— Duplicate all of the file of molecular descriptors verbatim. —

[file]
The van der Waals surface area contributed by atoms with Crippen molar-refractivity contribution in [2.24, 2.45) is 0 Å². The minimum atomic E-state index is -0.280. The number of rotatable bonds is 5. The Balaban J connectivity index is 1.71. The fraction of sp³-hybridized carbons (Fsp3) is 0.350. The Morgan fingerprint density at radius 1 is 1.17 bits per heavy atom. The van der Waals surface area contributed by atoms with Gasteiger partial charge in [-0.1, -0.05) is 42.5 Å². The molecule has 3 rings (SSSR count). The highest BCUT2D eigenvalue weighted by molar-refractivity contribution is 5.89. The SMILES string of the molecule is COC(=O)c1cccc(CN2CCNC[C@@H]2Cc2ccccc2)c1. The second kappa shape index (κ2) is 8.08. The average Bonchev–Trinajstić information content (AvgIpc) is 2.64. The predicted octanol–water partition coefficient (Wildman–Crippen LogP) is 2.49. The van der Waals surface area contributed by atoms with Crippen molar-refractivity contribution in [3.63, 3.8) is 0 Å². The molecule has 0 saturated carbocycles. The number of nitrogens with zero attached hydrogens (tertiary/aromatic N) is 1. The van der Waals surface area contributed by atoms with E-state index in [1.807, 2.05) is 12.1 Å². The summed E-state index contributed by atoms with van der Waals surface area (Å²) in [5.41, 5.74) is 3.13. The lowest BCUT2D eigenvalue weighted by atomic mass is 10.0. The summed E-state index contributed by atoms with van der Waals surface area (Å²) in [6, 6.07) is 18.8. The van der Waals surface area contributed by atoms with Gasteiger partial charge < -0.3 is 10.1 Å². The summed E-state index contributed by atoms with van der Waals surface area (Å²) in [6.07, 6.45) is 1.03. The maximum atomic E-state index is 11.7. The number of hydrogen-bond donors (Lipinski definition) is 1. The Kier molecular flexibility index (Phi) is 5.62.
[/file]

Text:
The van der Waals surface area contributed by atoms with Crippen molar-refractivity contribution in [2.24, 2.45) is 0 Å². The minimum atomic E-state index is -0.280. The number of rotatable bonds is 5. The Balaban J connectivity index is 1.71. The fraction of sp³-hybridized carbons (Fsp3) is 0.350. The Morgan fingerprint density at radius 1 is 1.17 bits per heavy atom. The van der Waals surface area contributed by atoms with Gasteiger partial charge in [-0.1, -0.05) is 42.5 Å². The molecule has 3 rings (SSSR count). The highest BCUT2D eigenvalue weighted by molar-refractivity contribution is 5.89. The SMILES string of the molecule is COC(=O)c1cccc(CN2CCNC[C@@H]2Cc2ccccc2)c1. The second kappa shape index (κ2) is 8.08. The average Bonchev–Trinajstić information content (AvgIpc) is 2.64. The predicted octanol–water partition coefficient (Wildman–Crippen LogP) is 2.49. The van der Waals surface area contributed by atoms with Crippen molar-refractivity contribution in [3.63, 3.8) is 0 Å². The molecule has 0 saturated carbocycles. The number of nitrogens with zero attached hydrogens (tertiary/aromatic N) is 1. The van der Waals surface area contributed by atoms with E-state index in [1.807, 2.05) is 12.1 Å². The summed E-state index contributed by atoms with van der Waals surface area (Å²) in [5.41, 5.74) is 3.13. The lowest BCUT2D eigenvalue weighted by atomic mass is 10.0. The summed E-state index contributed by atoms with van der Waals surface area (Å²) in [6, 6.07) is 18.8. The van der Waals surface area contributed by atoms with Gasteiger partial charge < -0.3 is 10.1 Å². The summed E-state index contributed by atoms with van der Waals surface area (Å²) in [6.07, 6.45) is 1.03. The maximum atomic E-state index is 11.7. The number of hydrogen-bond donors (Lipinski definition) is 1. The Kier molecular flexibility index (Phi) is 5.62.